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Atlee High School sophomore Karrah Bauserman has gained muscle weight and lowered her body mass index since she began working out at VCU’s Healthy Lifestyle Center. Photo by Kirsten Lewis
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Montrose Elementary School teacher Kate Puschak leads her third-grade class in a Learnercise program that pairs lessons with movement. The students pictured are (from left) Tramil Brown, Aliyah Leak, Kameryn Kelley, Zackary Barton and Taylor Goodman. Photo by Kirsten Lewis
As an overweight child, Karrah Bauserman remembers being singled out and ridiculed by her classmates in elementary school. Often, the bullying would follow her home.
"I had things thrown at me on the bus," the now 16-year-old recalls. "Pencils, notebooks, textbooks, backpacks … any type of school supply, I've had thrown at me." At her heaviest, when she was 13, Bauserman's 5-foot-3 frame carried about 200 pounds.
When she was younger, she couldn't play tag with the kids in her neighborhood or make it to first base during kickball. She played basketball in the Hanover Youth Recreation League, but she would get pulled out of games when she became too out of breath to make it down the court.
"People looked at me like I was being taken out of the game because of my weight," Bauserman says. "I couldn't be as active as my other friends, and I couldn't do what they could, so I felt like I was left out."
By the end of fifth grade, after enduring barrages of name-calling and feeling isolated every day, Bauserman says she started to contemplate suicide.
"The teasing snowballs into a lot of other things," says Suzanne Mazzeo, a professor of psychology and pediatrics at VCU Medical Center and lead investigator for Nourish, a group-based intervention program for parents of overweight children from ages 5 to 11. "The quality of life for treatment-seeking overweight children is worse than [for] kids with cancer undergoing chemotherapy."
In Virginia, more than a third of fourth graders are either overweight or obese, according to the Centers for Disease Control and Prevention. In addition to being at increased risk for weight-related diseases such as type 2 diabetes, high blood pressure and cholesterol abnormalities, studies have shown that overweight children who are seeking treatment to lose weight have higher rates of depression and anxiety than their peers.
"We're at a critical time to address this issue systematically," says Melanie Bean, an assistant professor of pediatrics and psychology who serves as director of clinical and behavioral services at the VCU Healthy Lifestyle Center, a pediatric obesity treatment and research facility that opened in October.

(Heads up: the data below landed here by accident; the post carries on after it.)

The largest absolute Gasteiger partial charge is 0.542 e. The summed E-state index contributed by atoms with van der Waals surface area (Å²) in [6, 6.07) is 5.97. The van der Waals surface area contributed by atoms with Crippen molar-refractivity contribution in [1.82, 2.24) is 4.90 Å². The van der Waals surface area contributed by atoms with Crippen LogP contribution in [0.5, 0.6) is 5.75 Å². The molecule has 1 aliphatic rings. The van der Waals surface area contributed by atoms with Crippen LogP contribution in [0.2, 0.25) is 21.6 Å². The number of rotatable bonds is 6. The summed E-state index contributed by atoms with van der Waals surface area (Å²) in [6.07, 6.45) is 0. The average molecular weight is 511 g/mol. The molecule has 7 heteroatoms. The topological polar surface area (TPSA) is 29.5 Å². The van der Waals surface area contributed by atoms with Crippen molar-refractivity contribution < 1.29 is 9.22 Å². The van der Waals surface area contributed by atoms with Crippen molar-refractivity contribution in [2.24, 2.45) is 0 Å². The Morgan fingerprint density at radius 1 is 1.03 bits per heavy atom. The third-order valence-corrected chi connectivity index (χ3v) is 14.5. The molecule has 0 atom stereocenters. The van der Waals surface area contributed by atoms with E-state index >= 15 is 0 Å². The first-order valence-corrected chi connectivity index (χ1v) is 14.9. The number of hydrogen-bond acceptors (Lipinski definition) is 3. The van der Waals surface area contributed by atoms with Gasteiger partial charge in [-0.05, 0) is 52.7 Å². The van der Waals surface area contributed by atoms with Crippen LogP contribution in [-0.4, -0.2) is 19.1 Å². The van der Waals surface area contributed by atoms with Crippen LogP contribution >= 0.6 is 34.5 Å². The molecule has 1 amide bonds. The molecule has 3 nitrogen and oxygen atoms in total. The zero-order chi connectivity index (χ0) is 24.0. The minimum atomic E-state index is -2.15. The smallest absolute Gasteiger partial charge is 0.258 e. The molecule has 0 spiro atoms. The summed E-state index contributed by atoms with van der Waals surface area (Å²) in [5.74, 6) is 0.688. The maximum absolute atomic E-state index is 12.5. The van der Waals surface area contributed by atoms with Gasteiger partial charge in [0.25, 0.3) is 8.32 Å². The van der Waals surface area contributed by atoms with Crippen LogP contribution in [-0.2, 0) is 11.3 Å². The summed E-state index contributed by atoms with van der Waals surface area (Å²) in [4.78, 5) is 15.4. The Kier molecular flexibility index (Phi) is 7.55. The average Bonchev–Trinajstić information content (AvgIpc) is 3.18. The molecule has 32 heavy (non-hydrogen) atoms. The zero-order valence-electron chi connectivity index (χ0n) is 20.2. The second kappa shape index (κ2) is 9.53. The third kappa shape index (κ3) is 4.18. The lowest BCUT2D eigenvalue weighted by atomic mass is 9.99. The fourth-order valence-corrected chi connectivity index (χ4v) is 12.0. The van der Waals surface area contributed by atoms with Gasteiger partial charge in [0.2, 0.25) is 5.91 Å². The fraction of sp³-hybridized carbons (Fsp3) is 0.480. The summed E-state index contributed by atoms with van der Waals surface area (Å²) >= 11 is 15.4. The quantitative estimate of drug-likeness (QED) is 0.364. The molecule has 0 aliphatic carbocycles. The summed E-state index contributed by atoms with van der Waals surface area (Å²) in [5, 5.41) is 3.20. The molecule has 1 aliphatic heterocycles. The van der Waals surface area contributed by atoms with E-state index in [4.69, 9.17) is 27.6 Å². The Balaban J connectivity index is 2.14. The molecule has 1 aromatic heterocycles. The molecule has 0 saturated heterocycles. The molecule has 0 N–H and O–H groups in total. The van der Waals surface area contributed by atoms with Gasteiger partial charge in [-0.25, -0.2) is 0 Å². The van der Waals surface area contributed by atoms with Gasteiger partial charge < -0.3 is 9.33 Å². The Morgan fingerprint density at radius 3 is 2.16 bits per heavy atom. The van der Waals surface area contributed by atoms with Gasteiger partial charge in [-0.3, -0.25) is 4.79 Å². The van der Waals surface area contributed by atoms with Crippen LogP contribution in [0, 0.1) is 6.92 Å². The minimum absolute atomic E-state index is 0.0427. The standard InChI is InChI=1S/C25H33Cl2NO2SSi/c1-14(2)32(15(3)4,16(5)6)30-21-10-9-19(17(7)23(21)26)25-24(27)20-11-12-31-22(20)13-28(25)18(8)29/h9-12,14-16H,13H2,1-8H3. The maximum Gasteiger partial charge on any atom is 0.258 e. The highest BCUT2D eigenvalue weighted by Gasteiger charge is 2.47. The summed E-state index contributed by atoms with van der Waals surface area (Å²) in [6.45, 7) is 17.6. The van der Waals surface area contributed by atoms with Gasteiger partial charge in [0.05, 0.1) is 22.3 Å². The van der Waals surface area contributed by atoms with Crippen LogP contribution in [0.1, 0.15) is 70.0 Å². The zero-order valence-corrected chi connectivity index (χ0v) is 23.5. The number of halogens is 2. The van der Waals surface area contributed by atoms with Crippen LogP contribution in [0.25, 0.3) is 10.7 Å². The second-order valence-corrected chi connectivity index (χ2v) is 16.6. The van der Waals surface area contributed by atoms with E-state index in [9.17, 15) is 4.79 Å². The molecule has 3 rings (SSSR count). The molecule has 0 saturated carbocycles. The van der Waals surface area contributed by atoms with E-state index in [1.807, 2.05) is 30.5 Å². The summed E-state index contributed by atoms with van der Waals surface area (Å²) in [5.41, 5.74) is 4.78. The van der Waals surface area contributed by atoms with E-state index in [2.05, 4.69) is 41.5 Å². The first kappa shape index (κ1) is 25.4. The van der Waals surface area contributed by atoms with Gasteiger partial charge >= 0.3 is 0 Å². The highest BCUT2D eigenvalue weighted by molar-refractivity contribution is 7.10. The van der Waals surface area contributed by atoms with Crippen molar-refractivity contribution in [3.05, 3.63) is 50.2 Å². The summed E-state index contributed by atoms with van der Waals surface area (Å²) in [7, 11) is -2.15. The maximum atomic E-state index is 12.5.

Three months earlier, the Children's Hospital of Richmond at VCU received $1.2 million from the Children's Hospital Foundation to establish the facility, which brings together ongoing childhood obesity research endeavors and provides comprehensive care for children, adolescents and families.
Also in recent months, the Bon Secours Virginia Health System launched an initiative to fight obesity that combines learning and exercise at local schools. Movin' Mania, Bon Secours' incentive-based healthy kids program, was designed and vetted by a team of physicians, nurses, nutritionists and exercise physiologists. Aimed at reaching about 100,000 children and families in and around Richmond, the program brings the educational and medical communities together.
VCU's Healthy Lifestyle Center, located on Parham Road across from the university's Center for Endocrinology, Diabetes and Metabolism, offers assessments by weight management physicians, behavioral psychologists, dietitians and exercise physiologists. It includes a gym equipped with treadmills, free weights and weight machines, as well as a cardiorespiratory testing room where exercise specialists can measure physical fitness improvements.
While patients can receive individualized care at the center — paid for through health insurance or out of pocket — many adolescents are participants in TEENS, an ongoing multidisciplinary treatment and research program that identifies the barriers keeping overweight teens from healthier lifestyles.
"It's a goal-based behavioral approach where we work with the family to start to make changes in the direction toward health," Bean says of the grant-funded, yearlong program that started in November 2003.
TEENS, which stands for Teaching, Encouragement, Exercise, Nutrition and Support, works with children and adolescents ages 11 to 16 years old whose weight is above the 85th percentile for their age, height and gender. Core components of the program include standardized nutrition education for teens and their parents, supervised physical activity, monthly behavioral support services led by psychologists and parent education meetings.
When Bauserman began the TEENS program in August 2011, she couldn't run a mile without walking. She says she wanted to exercise more and change how she ate, but she didn't know where to start.